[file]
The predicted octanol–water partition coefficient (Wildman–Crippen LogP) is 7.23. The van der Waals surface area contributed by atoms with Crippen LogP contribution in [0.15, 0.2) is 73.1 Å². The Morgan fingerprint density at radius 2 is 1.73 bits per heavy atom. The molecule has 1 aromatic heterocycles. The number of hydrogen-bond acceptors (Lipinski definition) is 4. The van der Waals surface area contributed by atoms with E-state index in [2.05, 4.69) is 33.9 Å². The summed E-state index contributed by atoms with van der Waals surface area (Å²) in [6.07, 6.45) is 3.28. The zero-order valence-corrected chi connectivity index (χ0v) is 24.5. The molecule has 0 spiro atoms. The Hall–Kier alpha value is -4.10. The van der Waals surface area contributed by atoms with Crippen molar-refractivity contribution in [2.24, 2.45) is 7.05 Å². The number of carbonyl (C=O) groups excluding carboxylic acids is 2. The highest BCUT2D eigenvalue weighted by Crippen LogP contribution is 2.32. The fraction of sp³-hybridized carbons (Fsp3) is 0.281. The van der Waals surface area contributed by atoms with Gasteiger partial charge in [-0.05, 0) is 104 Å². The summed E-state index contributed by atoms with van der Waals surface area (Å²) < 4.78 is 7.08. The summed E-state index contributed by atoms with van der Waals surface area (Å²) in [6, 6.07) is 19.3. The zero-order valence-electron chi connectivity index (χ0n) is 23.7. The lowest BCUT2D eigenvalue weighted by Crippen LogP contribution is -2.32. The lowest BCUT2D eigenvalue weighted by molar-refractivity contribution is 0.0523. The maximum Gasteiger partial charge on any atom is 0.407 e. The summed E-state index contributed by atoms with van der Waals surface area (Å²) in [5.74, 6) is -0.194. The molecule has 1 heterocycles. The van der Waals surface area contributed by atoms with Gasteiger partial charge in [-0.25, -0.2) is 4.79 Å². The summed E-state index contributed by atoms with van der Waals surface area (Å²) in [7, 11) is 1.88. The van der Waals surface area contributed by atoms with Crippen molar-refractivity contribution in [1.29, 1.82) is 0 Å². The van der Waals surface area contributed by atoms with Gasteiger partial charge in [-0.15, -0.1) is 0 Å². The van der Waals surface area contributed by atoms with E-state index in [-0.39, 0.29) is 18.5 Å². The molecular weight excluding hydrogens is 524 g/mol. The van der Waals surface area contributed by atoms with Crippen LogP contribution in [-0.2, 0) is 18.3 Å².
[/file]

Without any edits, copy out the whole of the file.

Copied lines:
The predicted octanol–water partition coefficient (Wildman–Crippen LogP) is 7.23. The van der Waals surface area contributed by atoms with Crippen LogP contribution in [0.15, 0.2) is 73.1 Å². The Morgan fingerprint density at radius 2 is 1.73 bits per heavy atom. The molecule has 1 aromatic heterocycles. The number of hydrogen-bond acceptors (Lipinski definition) is 4. The van der Waals surface area contributed by atoms with E-state index in [2.05, 4.69) is 33.9 Å². The summed E-state index contributed by atoms with van der Waals surface area (Å²) in [6.07, 6.45) is 3.28. The zero-order valence-corrected chi connectivity index (χ0v) is 24.5. The molecule has 0 spiro atoms. The Hall–Kier alpha value is -4.10. The van der Waals surface area contributed by atoms with Crippen molar-refractivity contribution in [2.24, 2.45) is 7.05 Å². The number of carbonyl (C=O) groups excluding carboxylic acids is 2. The highest BCUT2D eigenvalue weighted by Crippen LogP contribution is 2.32. The fraction of sp³-hybridized carbons (Fsp3) is 0.281. The van der Waals surface area contributed by atoms with Gasteiger partial charge in [-0.05, 0) is 104 Å². The summed E-state index contributed by atoms with van der Waals surface area (Å²) < 4.78 is 7.08. The summed E-state index contributed by atoms with van der Waals surface area (Å²) in [6, 6.07) is 19.3. The zero-order valence-electron chi connectivity index (χ0n) is 23.7. The lowest BCUT2D eigenvalue weighted by Crippen LogP contribution is -2.32. The lowest BCUT2D eigenvalue weighted by molar-refractivity contribution is 0.0523. The maximum Gasteiger partial charge on any atom is 0.407 e. The summed E-state index contributed by atoms with van der Waals surface area (Å²) in [5.74, 6) is -0.194. The molecule has 1 heterocycles. The van der Waals surface area contributed by atoms with Gasteiger partial charge in [-0.25, -0.2) is 4.79 Å². The summed E-state index contributed by atoms with van der Waals surface area (Å²) in [7, 11) is 1.88. The van der Waals surface area contributed by atoms with Crippen molar-refractivity contribution in [1.29, 1.82) is 0 Å². The van der Waals surface area contributed by atoms with Gasteiger partial charge in [-0.15, -0.1) is 0 Å². The van der Waals surface area contributed by atoms with E-state index in [-0.39, 0.29) is 18.5 Å². The molecular weight excluding hydrogens is 524 g/mol. The van der Waals surface area contributed by atoms with Crippen LogP contribution in [-0.2, 0) is 18.3 Å².